Shot on site at a Missouri mansion over four weeks, the setting’s wooded isolation keeps things dark, scary, and quiet for the screams and soft tissue gnashing to come. Sticking to its horror roots, we’re introduced to this affluent suburban escape as Erik Harson (Larry Fessenden) enjoys naked time with his co-ed—and less than enthused—fling Talia (Kate Lyn Sheil). He heads to the shower and she walks past the floor-to-ceiling windows for a drink and the Dwight Twilley Band’s catchy 1977 track “Looking for the Magic”. We hear some noise outside, see the reflection of a lamb’s head mask, and know their time is soon up. Blood-scrawled letters spell out the title on the wall and we cut to daylight as Mr. and Mrs. Davison (Rob Moran and Barbara Crampton) arrive at their retreat next door.

Wingard manufactures a foreboding weight to the air as Aubrey Davison jumps at a loud bang before heading to the driveway in frightened tears while husband Paul investigates. Tension builds, their son Crispin (AJ Bowen) and his girlfriend Erin enter to diffuse tension, and their “normal” family getaway begins. The final three couples join what becomes a bickering, self-centered air primed for bouts of sibling rivalry to shine and thinly veiled barbs at significant others to land before a crossbow bolt comes crashing through the dining room window so its impalement may commence Lamb, Tiger, and Fox’s remorseless dance. Rounded out by older brother Drake (Joe Swanberg) and wife Kelly (Margaret Laney), younger bro Felix and date Zee, and sister Aimee (Amy Seimetz) and boyfriend Tariq (Ti West), each is unprepared for the body count to follow.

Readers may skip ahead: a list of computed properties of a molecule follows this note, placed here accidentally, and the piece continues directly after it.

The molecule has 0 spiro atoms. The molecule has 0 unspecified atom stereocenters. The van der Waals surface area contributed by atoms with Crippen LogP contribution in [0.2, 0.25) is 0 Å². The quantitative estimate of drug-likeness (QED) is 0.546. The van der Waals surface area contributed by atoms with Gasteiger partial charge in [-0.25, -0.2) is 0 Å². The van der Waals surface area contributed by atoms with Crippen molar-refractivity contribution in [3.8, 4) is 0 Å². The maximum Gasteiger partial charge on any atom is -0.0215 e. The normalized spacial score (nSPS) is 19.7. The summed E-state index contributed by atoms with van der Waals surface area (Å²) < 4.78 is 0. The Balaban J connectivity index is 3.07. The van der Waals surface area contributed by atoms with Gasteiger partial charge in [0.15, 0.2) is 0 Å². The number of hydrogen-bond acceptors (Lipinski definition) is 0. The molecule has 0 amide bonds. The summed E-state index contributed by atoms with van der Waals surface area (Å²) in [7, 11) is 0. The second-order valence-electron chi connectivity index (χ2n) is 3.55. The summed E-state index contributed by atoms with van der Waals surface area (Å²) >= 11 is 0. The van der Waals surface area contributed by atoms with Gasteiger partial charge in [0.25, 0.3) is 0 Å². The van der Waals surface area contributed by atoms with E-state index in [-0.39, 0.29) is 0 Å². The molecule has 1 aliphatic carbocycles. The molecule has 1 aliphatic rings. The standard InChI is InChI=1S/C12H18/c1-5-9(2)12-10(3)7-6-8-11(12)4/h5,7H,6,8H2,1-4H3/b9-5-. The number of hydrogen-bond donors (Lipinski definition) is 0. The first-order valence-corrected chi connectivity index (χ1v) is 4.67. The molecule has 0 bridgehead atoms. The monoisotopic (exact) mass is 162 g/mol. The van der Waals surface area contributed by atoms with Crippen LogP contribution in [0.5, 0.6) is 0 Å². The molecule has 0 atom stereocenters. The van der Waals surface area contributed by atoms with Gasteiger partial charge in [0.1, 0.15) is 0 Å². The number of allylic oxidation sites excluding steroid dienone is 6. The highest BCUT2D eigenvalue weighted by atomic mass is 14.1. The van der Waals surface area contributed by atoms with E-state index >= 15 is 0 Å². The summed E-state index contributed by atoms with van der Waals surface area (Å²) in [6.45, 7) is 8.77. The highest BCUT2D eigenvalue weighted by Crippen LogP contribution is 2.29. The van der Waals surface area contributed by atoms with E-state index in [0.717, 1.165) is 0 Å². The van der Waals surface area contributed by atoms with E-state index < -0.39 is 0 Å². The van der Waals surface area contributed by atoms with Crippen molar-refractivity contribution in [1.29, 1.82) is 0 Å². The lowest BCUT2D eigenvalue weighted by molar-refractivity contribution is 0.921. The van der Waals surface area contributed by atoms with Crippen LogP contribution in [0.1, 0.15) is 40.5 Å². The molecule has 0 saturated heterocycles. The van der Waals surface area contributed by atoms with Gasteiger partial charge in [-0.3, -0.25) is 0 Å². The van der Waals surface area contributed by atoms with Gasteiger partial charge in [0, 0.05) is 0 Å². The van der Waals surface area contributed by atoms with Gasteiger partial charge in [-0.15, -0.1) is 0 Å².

While my aforementioned disappointment did set in around here, I have to give Barrett credit for opening the floodgates on malicious intent. With a huge house and ten potential victims at their disposal, he and Wingard waste no time separating everyone up through fear so the three intruders may run free with machete, ax, and bow. Whether stabbed, partially decapitated, or chased through the trees and smashed through a pane of glass, hardly anyone is left unscathed after the blood starts to flow. Deaths pile up quickly until it becomes Erin, the killers, and the motionless/scared bystanders watching the walls close in. To go more in-depth than that would ruin the true surprises and revelation of motive, though, so I’ll just say it does find its way to black comedy nicely once character duality and aggression escalates.